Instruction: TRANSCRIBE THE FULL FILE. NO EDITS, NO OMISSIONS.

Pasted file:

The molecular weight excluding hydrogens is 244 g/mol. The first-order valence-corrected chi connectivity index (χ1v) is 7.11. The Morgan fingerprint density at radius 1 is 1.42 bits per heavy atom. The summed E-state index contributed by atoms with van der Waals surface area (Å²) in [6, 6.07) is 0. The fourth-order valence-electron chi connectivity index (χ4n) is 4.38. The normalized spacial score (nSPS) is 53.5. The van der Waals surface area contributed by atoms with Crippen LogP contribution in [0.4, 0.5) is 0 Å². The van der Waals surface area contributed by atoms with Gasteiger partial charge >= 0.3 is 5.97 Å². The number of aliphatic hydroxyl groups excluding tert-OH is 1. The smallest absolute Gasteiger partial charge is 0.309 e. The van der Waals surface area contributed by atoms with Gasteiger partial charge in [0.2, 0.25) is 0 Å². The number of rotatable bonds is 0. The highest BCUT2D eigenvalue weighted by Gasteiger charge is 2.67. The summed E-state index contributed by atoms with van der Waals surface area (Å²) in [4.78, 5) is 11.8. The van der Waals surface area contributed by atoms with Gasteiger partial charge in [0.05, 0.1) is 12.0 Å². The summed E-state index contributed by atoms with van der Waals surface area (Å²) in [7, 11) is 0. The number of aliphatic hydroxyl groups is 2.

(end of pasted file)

The molecular weight excluding hydrogens is 244 g/mol. The first-order valence-corrected chi connectivity index (χ1v) is 7.11. The Morgan fingerprint density at radius 1 is 1.42 bits per heavy atom. The summed E-state index contributed by atoms with van der Waals surface area (Å²) in [6, 6.07) is 0. The fourth-order valence-electron chi connectivity index (χ4n) is 4.38. The normalized spacial score (nSPS) is 53.5. The van der Waals surface area contributed by atoms with Crippen LogP contribution in [0.4, 0.5) is 0 Å². The van der Waals surface area contributed by atoms with Gasteiger partial charge >= 0.3 is 5.97 Å². The number of aliphatic hydroxyl groups excluding tert-OH is 1. The smallest absolute Gasteiger partial charge is 0.309 e. The van der Waals surface area contributed by atoms with Gasteiger partial charge in [0.2, 0.25) is 0 Å². The number of rotatable bonds is 0. The highest BCUT2D eigenvalue weighted by Gasteiger charge is 2.67. The summed E-state index contributed by atoms with van der Waals surface area (Å²) in [4.78, 5) is 11.8. The van der Waals surface area contributed by atoms with Gasteiger partial charge in [0.05, 0.1) is 12.0 Å². The summed E-state index contributed by atoms with van der Waals surface area (Å²) in [7, 11) is 0. The number of aliphatic hydroxyl groups is 2.